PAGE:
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There are over thirty main diving sites in Aqaba, most of them suitable for all levels of competence. Aqaba is all fringing reef stretching for a distance of over 25kms right down to the Saudi Arabian border, there are no off-shore reefs. The reef starts literally at the waters edge and extends like the fingers of your hands into canyons leading to pinnacles and drop offs. At most sites, when you are only 100m from the shore you are already descending to 50m or more. When shore diving, the dive starts as soon as you enter the water and continues until the last few centimetres.

The beaches are all easily accessible and the transport used can drive right up to the waters edge. By road, the furthest reef (the "Saudi Border" reef) is about 25 minutes from the town of Aqaba.

Underwater photographers will be pleased to hear that Nitrox is available in Aqaba.
If you bring your own diving suit, then in the winter months a 5-6mm suit is OK, in summer a 3mm shorty is fine, but it is always better to be warmer when in the water, especially if you are good on air or an avid underwater photographer, scarcely moving from one pinnacle.

Diving goes on all the year round, with different species to be seen in the different seasons. In June /July there are whale sharks, in February one can often see Mantas. A northerly wind blows down Wadi Araba all the year, which in the summer is a cooling breeze, but in winter it can be a bit chilly.

Attributes of Aqaba as a diving destination

Listed below the main attributes of Aqaba as a diving destination:

  • The sea in the Gulf of Aqaba is almost invariably calm with temperatures varying between 19/20 C in winter months to 26 C in summer. All diving is shore based as Aqaba offers fringing reef which commences at the shore line. There are no off-shore reefs to warrant boat diving. The soft and hard coral formations are spectacular and there are many species unique to this area.


  • The Red Sea Marine Peace Park is one of the most amazing Gulf of Aqaba’s attractions. This place is known to be one of the most beautiful diving areas of the world due to the amazing combination of sea life, corals, water transparency and nice weather it offers year around. Whether visitors go in summer or winter, water temperatures are always nice and transparency allows them to observe its marine life with the highest clarity.


  • You would be able to enjoy diving in the Gulf of Aqaba whether you are an experienced diver or a beginner since there are dive operators and qualified instructors available for every level. You would also easily find diving equipment rentals and everything you might need for diving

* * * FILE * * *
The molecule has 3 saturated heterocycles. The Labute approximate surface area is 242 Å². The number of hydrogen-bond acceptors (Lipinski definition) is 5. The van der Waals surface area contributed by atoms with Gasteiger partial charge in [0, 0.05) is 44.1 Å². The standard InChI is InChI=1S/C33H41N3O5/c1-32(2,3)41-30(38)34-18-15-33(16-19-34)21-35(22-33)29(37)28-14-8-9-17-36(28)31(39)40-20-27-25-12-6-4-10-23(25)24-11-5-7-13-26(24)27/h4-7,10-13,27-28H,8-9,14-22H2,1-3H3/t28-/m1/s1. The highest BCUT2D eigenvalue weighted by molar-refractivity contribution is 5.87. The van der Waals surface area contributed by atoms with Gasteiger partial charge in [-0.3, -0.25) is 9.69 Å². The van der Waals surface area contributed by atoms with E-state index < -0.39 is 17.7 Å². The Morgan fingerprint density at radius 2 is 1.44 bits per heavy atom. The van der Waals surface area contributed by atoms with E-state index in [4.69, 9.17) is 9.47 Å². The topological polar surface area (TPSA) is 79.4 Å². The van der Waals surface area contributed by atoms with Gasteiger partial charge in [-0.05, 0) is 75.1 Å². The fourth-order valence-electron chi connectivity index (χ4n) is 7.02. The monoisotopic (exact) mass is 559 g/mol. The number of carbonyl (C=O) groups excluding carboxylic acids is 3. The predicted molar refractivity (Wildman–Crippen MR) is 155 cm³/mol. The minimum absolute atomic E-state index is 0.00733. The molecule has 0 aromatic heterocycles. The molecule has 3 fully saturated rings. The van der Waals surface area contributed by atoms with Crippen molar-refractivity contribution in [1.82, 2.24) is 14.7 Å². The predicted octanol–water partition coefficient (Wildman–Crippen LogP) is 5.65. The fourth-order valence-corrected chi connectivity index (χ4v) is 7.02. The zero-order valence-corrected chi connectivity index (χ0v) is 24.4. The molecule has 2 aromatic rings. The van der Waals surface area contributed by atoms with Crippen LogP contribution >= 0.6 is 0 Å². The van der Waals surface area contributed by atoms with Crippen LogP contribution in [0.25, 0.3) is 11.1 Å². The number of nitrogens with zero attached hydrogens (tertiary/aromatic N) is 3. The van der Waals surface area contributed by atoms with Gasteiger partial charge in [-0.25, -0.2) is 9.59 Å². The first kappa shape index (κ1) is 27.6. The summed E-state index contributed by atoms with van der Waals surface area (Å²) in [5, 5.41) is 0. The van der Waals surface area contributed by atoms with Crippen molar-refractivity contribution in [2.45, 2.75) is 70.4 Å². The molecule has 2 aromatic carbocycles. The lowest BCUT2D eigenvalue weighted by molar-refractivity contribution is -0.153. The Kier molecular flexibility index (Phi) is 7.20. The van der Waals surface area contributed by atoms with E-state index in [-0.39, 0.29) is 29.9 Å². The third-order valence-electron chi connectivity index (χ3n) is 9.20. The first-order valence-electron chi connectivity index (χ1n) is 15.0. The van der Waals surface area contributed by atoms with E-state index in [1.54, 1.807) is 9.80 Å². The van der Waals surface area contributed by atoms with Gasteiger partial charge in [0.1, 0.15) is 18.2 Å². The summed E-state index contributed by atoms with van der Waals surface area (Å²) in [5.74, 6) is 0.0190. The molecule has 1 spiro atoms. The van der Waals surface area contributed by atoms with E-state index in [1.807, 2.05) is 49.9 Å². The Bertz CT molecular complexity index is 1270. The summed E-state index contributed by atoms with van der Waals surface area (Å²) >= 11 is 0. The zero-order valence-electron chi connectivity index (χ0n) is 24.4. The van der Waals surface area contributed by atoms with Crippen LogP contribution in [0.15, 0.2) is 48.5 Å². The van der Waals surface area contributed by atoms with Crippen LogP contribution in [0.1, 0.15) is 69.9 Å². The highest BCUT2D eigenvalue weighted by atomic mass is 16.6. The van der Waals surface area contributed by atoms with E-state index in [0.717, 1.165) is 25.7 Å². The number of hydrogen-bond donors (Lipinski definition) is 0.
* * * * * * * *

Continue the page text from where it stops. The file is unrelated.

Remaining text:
• Great for photography and video viz 30-45m year round


  • Many dive centers to choose from offering a variety of unique experiences and options for the diver


  • Red Sea diving without crowds.

The Principal Reefs and Dive Sites of Aqaba:


Located 5 Kms south of Aqaba town. Swim over fringing reef which drops down to 5m with sand and patch reef, from where reef slopes down to 20m and drops away to 200m. Swim down over the wall edge to depth of 30m and swim south.


From try dives to technical diving - this site provides for all - Diving south from the mooring you find a cabbage coral at 18m on the corner of the reef follow the wall back to the north and follow the contour of the reef. (For tec divers continue straight out to Death Valley starting at 50m and then south to Walter's Wall and George's Gulley which drops to 80m plus). The normal dive continues to the North where you will pass over a wide expanse of coral with black coral trees and come to a sandy gulley, follow this back up to 12m and work your way back across the reefs to the mooring.


Next to the Marine Reserve and also the location of Club Murjan, the Alcazar's beach club. Enter at south side of gully edging down to 18m, lots of Cornet fish and Fusiliers, a cabbage coral marks the corner of the reef. Swim northwards over some large black corals to a pinnacle at 17m covered in soft coral.


Site of the famous " pinnacle " - Named after the myriads of garden eels resident in the sand and grass areas here. One of the largest populations in the Red Sea! This provides an excellent area for photography. There is a sandy slope down to 20m (covered in garden eels - you need to stay still for them to appear) where there is a fantastic display of black corals.


Approx 5 mins drive from the Club in an area known as the Tourist Camp. Enter the site through a maze of fringing reef with fantastic displays of Fire coral. Drop down to 5m and follow slope down to 12m to a large pinnacle full of a variety of marine life. Head across the sand to a large circular reef with a Gorgonia Fan coral in centre. Continue down to 24m where shoaling Pennant Fish have a "permanent" home. Ascend slowly in a circle and watch territorial displays Parrot Fish till you reach 10m.